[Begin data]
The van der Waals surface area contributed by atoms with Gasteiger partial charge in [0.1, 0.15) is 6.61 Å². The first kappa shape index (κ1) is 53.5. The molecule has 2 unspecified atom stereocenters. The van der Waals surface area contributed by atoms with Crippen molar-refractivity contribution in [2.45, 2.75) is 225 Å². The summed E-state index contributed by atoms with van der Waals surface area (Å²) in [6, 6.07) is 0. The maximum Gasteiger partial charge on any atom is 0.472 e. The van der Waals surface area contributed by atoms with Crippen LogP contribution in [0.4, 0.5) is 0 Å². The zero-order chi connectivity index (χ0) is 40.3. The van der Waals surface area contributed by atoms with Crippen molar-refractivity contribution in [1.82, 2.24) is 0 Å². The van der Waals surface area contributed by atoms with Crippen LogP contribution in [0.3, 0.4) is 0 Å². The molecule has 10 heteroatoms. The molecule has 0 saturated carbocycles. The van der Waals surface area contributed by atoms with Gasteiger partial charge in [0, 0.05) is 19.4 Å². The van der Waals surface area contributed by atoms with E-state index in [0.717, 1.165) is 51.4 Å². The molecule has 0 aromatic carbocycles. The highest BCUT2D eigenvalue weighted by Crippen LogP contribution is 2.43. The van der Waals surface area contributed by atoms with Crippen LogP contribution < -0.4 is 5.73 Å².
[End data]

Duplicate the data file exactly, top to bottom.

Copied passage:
The van der Waals surface area contributed by atoms with Gasteiger partial charge in [0.1, 0.15) is 6.61 Å². The first kappa shape index (κ1) is 53.5. The molecule has 2 unspecified atom stereocenters. The van der Waals surface area contributed by atoms with Crippen molar-refractivity contribution in [2.45, 2.75) is 225 Å². The summed E-state index contributed by atoms with van der Waals surface area (Å²) in [6, 6.07) is 0. The maximum Gasteiger partial charge on any atom is 0.472 e. The van der Waals surface area contributed by atoms with Crippen LogP contribution in [0.4, 0.5) is 0 Å². The zero-order chi connectivity index (χ0) is 40.3. The van der Waals surface area contributed by atoms with Crippen molar-refractivity contribution in [1.82, 2.24) is 0 Å². The van der Waals surface area contributed by atoms with Crippen LogP contribution in [0.3, 0.4) is 0 Å². The molecule has 10 heteroatoms. The molecule has 0 saturated carbocycles. The van der Waals surface area contributed by atoms with Gasteiger partial charge in [0, 0.05) is 19.4 Å². The van der Waals surface area contributed by atoms with E-state index in [0.717, 1.165) is 51.4 Å². The molecule has 0 aromatic carbocycles. The highest BCUT2D eigenvalue weighted by Crippen LogP contribution is 2.43. The van der Waals surface area contributed by atoms with Crippen LogP contribution < -0.4 is 5.73 Å².